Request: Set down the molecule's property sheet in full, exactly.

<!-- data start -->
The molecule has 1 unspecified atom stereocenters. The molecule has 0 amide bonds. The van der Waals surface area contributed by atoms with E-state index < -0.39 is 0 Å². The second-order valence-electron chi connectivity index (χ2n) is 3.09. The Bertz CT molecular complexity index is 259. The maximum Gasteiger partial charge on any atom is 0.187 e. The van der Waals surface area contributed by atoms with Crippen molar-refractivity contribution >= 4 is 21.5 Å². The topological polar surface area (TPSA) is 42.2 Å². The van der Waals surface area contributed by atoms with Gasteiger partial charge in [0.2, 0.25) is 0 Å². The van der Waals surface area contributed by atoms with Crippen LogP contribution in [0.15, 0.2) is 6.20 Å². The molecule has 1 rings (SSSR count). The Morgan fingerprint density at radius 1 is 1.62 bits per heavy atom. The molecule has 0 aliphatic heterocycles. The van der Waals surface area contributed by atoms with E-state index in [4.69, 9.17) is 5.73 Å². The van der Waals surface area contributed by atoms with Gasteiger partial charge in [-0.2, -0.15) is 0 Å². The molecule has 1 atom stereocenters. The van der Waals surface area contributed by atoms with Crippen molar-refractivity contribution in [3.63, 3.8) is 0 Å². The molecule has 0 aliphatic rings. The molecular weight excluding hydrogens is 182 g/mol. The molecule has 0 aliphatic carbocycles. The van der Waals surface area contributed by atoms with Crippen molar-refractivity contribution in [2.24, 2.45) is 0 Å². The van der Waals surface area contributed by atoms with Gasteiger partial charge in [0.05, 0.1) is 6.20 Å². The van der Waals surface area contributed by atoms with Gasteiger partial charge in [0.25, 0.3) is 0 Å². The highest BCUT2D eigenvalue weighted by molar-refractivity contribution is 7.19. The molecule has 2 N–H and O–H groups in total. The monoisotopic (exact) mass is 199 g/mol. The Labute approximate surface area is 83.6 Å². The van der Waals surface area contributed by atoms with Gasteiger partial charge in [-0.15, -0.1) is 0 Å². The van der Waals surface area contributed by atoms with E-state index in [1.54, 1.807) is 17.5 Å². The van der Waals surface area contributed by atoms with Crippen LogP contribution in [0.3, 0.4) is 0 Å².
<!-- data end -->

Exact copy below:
The molecule has 1 unspecified atom stereocenters. The molecule has 0 amide bonds. The van der Waals surface area contributed by atoms with E-state index < -0.39 is 0 Å². The second-order valence-electron chi connectivity index (χ2n) is 3.09. The Bertz CT molecular complexity index is 259. The maximum Gasteiger partial charge on any atom is 0.187 e. The van der Waals surface area contributed by atoms with Crippen molar-refractivity contribution >= 4 is 21.5 Å². The topological polar surface area (TPSA) is 42.2 Å². The van der Waals surface area contributed by atoms with Gasteiger partial charge in [0.2, 0.25) is 0 Å². The van der Waals surface area contributed by atoms with Crippen LogP contribution in [0.15, 0.2) is 6.20 Å². The molecule has 1 rings (SSSR count). The Morgan fingerprint density at radius 1 is 1.62 bits per heavy atom. The molecule has 0 aliphatic heterocycles. The van der Waals surface area contributed by atoms with E-state index in [4.69, 9.17) is 5.73 Å². The van der Waals surface area contributed by atoms with Gasteiger partial charge in [-0.2, -0.15) is 0 Å². The molecule has 1 atom stereocenters. The van der Waals surface area contributed by atoms with Crippen molar-refractivity contribution in [3.63, 3.8) is 0 Å². The molecule has 0 aliphatic rings. The molecular weight excluding hydrogens is 182 g/mol. The molecule has 0 aliphatic carbocycles. The van der Waals surface area contributed by atoms with Crippen molar-refractivity contribution in [2.24, 2.45) is 0 Å². The van der Waals surface area contributed by atoms with Gasteiger partial charge in [0.05, 0.1) is 6.20 Å². The van der Waals surface area contributed by atoms with Gasteiger partial charge in [0.25, 0.3) is 0 Å². The highest BCUT2D eigenvalue weighted by molar-refractivity contribution is 7.19. The molecule has 2 N–H and O–H groups in total. The monoisotopic (exact) mass is 199 g/mol. The Labute approximate surface area is 83.6 Å². The van der Waals surface area contributed by atoms with Gasteiger partial charge in [-0.15, -0.1) is 0 Å². The van der Waals surface area contributed by atoms with E-state index in [1.54, 1.807) is 17.5 Å². The van der Waals surface area contributed by atoms with Crippen LogP contribution in [0.3, 0.4) is 0 Å².